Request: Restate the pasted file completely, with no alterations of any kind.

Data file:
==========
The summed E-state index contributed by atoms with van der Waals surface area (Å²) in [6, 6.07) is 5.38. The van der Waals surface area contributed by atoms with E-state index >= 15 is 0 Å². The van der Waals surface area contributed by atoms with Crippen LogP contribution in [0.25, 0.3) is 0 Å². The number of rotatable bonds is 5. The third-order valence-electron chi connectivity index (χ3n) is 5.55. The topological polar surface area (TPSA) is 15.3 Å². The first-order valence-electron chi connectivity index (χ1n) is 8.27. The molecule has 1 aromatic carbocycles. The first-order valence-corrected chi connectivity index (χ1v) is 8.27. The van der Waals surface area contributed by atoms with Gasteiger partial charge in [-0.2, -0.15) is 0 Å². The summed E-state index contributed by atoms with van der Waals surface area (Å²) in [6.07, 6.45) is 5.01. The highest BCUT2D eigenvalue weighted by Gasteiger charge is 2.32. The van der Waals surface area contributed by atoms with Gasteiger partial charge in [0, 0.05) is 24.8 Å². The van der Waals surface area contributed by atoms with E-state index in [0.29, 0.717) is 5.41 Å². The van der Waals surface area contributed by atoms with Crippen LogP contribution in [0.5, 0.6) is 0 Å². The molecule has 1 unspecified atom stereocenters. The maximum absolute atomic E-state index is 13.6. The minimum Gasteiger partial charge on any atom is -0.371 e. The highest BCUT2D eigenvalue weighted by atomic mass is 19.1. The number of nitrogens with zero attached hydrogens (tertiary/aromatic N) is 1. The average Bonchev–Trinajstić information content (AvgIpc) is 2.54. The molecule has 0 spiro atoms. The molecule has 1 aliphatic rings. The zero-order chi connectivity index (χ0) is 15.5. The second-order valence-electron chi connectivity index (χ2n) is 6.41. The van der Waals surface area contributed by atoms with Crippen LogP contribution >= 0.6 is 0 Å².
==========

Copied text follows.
The summed E-state index contributed by atoms with van der Waals surface area (Å²) in [6, 6.07) is 5.38. The van der Waals surface area contributed by atoms with E-state index >= 15 is 0 Å². The van der Waals surface area contributed by atoms with Crippen LogP contribution in [0.25, 0.3) is 0 Å². The number of rotatable bonds is 5. The third-order valence-electron chi connectivity index (χ3n) is 5.55. The topological polar surface area (TPSA) is 15.3 Å². The first-order valence-electron chi connectivity index (χ1n) is 8.27. The molecule has 1 aromatic carbocycles. The first-order valence-corrected chi connectivity index (χ1v) is 8.27. The van der Waals surface area contributed by atoms with Gasteiger partial charge in [-0.2, -0.15) is 0 Å². The summed E-state index contributed by atoms with van der Waals surface area (Å²) in [6.07, 6.45) is 5.01. The highest BCUT2D eigenvalue weighted by Gasteiger charge is 2.32. The van der Waals surface area contributed by atoms with Gasteiger partial charge in [0, 0.05) is 24.8 Å². The van der Waals surface area contributed by atoms with E-state index in [0.29, 0.717) is 5.41 Å². The van der Waals surface area contributed by atoms with Crippen LogP contribution in [0.5, 0.6) is 0 Å². The molecule has 1 unspecified atom stereocenters. The maximum absolute atomic E-state index is 13.6. The minimum Gasteiger partial charge on any atom is -0.371 e. The highest BCUT2D eigenvalue weighted by atomic mass is 19.1. The number of nitrogens with zero attached hydrogens (tertiary/aromatic N) is 1. The average Bonchev–Trinajstić information content (AvgIpc) is 2.54. The molecule has 0 spiro atoms. The molecule has 1 aliphatic rings. The zero-order chi connectivity index (χ0) is 15.5. The second-order valence-electron chi connectivity index (χ2n) is 6.41. The van der Waals surface area contributed by atoms with Crippen LogP contribution >= 0.6 is 0 Å².